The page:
Corresponding author: Viktor I. Slobodchuk (

Academic editor: Georgy Tikhomirov

The paper evaluates the possibility of modeling the heat transfer phenomena in a liquid-metal coolant using a light water test facility. It considers the natural circulation of the coolant in the upper plenum of the fast-neutron reactor. The sodium-cooled BN-1200 reactor was selected as the reactor installation to be modeled. The development of novel reactor designs must be based on the results of experimental studies. Some problems of modeling thermohydraulic processes in BN type reactors are studied by using sodium test facilities. Experimental studies of natural convection processes using light water test facilities can be considered as a good alternative to those using sodium test facilities. To validate the model, the similarity theory and the “black box” method were used and their principles and applicability were analyzed. Using the “black box” method makes it possible to avoid detailed modeling of such components as the reactor core and heat exchangers, replacing them by a simplified representation of these components to simulate the integral characteristics of the existing real life equipment. The paper considers the basic criteria which determine the similarity of the thermohydraulic processes under study. The governing criteria of similarity were estimated based on the fundamental differential equations of natural convection heat transfer. Based on these criteria, a set of dimensionless values was obtained which show the correlation between the model parameters and the characteristics of the reactor facility. Besides, generalized relationships were derived which can be used to estimate the scaling factors for calculating the key values of the reactor facility based on the model parameters. These relationships depend on the thermal-physics parameters of the working fluids, the geometrical scale value and the ratio of the thermal power of the model to that of the reactor facility, i.e., model-to-reactor thermal power ratio. The conditions under which it is possible to model sodium coolant by light water with adequate accuracy were analyzed. An example is given of the numerical values of the scaling factors for one of the reference light water test facilities. The paper uses the experience of a number of foreign researchers in this field, in particular, the accepted assumptions which do not result in serious loss in modeling accuracy. According to the available estimates, the assumptions used do not result in considerable losses in accuracy. Thus, the natural circulation of the sodium coolant in the upper plenum of the fast-neutron reactor can be simulated with adequate accuracy by using light water test facilities.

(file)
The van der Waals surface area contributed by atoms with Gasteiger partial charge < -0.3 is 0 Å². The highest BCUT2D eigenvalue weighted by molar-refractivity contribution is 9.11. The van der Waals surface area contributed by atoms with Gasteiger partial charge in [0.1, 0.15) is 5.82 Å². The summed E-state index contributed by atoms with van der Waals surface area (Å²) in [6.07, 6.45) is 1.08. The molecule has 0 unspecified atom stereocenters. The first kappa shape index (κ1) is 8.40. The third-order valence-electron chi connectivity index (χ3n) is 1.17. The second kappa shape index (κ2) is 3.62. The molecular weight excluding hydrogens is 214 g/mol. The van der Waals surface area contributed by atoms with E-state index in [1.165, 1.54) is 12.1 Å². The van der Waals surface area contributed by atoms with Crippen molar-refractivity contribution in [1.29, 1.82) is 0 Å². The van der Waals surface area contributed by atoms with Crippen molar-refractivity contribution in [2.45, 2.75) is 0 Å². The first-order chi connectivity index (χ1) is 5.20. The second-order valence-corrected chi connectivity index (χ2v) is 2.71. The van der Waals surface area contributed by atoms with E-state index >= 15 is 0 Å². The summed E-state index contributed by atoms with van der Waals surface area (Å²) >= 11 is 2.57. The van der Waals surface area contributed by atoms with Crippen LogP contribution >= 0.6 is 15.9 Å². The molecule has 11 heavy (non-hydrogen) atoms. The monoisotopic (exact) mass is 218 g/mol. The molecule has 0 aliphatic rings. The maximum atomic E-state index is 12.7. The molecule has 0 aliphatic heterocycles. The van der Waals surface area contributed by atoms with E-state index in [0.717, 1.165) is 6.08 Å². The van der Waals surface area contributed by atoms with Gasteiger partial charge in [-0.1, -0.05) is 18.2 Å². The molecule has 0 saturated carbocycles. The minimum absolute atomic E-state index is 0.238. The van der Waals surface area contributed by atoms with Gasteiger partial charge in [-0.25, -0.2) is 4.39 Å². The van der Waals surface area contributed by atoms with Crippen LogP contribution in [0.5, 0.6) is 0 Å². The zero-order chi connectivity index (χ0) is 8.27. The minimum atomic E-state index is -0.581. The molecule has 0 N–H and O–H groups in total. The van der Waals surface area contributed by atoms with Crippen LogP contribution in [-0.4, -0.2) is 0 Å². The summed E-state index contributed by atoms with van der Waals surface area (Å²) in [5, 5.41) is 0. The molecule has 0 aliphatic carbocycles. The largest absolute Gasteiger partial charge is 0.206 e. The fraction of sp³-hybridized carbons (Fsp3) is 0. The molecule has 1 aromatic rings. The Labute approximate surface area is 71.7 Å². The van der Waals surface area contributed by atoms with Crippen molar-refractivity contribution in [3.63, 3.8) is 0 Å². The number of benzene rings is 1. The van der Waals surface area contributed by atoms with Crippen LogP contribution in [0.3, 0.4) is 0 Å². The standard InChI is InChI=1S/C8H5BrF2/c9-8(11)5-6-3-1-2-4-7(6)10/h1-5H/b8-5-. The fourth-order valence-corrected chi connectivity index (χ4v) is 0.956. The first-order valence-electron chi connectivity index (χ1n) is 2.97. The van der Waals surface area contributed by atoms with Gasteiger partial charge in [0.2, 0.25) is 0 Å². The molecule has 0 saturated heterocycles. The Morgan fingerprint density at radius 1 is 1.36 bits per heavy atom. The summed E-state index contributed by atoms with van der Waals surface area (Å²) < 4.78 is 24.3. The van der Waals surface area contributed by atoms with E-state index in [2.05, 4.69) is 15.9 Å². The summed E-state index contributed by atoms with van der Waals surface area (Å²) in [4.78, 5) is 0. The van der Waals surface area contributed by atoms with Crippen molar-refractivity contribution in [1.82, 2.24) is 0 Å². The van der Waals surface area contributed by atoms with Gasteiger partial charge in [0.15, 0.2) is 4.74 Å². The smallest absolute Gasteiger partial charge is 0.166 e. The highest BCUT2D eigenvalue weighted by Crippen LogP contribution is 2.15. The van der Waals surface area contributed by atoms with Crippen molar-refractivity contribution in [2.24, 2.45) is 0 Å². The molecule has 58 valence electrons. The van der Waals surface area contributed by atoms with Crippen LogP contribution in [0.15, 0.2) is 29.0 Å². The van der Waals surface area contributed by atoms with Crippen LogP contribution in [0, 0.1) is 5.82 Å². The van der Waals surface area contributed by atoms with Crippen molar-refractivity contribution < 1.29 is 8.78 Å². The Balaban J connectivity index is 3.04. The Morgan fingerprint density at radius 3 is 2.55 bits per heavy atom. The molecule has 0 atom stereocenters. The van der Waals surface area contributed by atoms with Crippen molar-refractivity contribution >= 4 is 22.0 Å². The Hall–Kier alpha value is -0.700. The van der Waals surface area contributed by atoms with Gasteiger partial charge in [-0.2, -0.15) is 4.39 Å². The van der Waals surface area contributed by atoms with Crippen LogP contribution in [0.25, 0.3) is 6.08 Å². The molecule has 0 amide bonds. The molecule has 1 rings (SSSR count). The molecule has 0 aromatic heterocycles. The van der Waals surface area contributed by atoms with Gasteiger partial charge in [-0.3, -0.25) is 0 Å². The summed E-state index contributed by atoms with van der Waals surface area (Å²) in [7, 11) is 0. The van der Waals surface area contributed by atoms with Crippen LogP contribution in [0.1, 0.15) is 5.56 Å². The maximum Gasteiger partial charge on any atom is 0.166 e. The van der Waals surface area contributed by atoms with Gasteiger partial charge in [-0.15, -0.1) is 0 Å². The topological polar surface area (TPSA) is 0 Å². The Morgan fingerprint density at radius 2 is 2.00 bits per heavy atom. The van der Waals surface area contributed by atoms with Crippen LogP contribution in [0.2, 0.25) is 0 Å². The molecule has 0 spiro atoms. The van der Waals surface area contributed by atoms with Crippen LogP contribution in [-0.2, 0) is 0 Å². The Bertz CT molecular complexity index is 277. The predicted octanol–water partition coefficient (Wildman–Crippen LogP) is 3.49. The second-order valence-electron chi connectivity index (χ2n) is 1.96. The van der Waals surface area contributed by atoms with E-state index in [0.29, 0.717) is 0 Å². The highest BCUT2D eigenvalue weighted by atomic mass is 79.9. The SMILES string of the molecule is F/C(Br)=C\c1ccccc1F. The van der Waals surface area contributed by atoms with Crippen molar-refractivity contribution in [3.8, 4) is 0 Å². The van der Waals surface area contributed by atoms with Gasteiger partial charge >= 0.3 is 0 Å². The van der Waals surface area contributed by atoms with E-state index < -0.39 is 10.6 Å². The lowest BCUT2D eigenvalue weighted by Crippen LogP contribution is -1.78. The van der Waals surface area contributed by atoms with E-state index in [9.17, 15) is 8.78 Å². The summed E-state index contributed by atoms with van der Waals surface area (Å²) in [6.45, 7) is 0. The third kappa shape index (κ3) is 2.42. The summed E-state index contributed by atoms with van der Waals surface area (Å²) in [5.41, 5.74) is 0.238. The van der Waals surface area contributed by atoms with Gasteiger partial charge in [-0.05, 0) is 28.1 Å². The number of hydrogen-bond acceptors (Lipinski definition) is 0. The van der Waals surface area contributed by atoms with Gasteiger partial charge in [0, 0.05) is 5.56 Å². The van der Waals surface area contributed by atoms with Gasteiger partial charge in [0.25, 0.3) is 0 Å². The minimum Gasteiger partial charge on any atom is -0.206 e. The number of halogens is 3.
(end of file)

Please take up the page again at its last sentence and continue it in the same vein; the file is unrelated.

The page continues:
Currently, much attention is given to designs of reactor facilities using liquid metal coolants and fast neutron reactors. This is due to the fact that the use of power units with such reactor facilities holds great promise not only for electricity generation but also for nuclear fuel breeding, as well as for spent fuel reprocessing, which will make it possible to achieve a closed NPP fuel cycle in the future. Achieving such a cycle is critical to improving the sustainability of nuclear power and switching to generation IV nuclear reactors in many countries including Russia.

The reactor technologies with the closed fuel cycle should be thoroughly explored and tested in accordance with the accepted conservative approach. The scientific and experimental framework for the designs under consideration can be provided, specifically, by the results of experiments to simulate the thermohydraulic performance of reactor facilities.

Some fast neutron reactor designs, e.g. BN-1200, consider sodium as the coolant since it offers the best possible neutronic and thermohydraulic performance, compatibility with various structural materials, relative ease of being kept clean in the process of operation, and relatively low cost. Sodium, however, is highly chemically active and generates a huge amount of energy on contact with water. In addition, experimental facilities designed to investigate its performance need to be equipped with extra heating and sodium purification systems with cold traps. It is necessary to use electromagnetic pumps, which make flowcharts more complex and expensive. Therefore, though the use of sodium in commercial plants is widespread, it is not cost-effective to use in research facilities.